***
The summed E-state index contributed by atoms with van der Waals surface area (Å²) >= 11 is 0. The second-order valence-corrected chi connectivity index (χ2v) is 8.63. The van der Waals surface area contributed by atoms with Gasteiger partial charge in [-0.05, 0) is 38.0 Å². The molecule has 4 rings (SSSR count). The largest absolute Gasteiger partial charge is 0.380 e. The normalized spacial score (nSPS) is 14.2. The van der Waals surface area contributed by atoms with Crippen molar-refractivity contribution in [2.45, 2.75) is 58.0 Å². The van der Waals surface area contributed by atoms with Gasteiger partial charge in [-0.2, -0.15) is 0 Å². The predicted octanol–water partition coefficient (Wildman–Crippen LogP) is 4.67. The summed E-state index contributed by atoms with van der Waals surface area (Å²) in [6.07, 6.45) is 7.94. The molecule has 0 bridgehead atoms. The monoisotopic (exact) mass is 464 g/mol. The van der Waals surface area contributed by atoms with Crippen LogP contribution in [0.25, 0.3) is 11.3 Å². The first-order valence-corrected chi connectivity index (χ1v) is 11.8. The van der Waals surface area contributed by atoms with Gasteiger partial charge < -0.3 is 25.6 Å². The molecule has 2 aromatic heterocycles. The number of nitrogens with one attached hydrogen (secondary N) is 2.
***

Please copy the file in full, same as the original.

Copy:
The summed E-state index contributed by atoms with van der Waals surface area (Å²) >= 11 is 0. The second-order valence-corrected chi connectivity index (χ2v) is 8.63. The van der Waals surface area contributed by atoms with Gasteiger partial charge in [-0.05, 0) is 38.0 Å². The molecule has 4 rings (SSSR count). The largest absolute Gasteiger partial charge is 0.380 e. The normalized spacial score (nSPS) is 14.2. The van der Waals surface area contributed by atoms with Crippen molar-refractivity contribution in [2.45, 2.75) is 58.0 Å². The van der Waals surface area contributed by atoms with Gasteiger partial charge in [-0.2, -0.15) is 0 Å². The predicted octanol–water partition coefficient (Wildman–Crippen LogP) is 4.67. The summed E-state index contributed by atoms with van der Waals surface area (Å²) in [6.07, 6.45) is 7.94. The molecule has 0 bridgehead atoms. The monoisotopic (exact) mass is 464 g/mol. The van der Waals surface area contributed by atoms with Crippen LogP contribution in [0.25, 0.3) is 11.3 Å². The first-order valence-corrected chi connectivity index (χ1v) is 11.8. The van der Waals surface area contributed by atoms with Gasteiger partial charge < -0.3 is 25.6 Å². The molecule has 2 aromatic heterocycles. The number of nitrogens with one attached hydrogen (secondary N) is 2.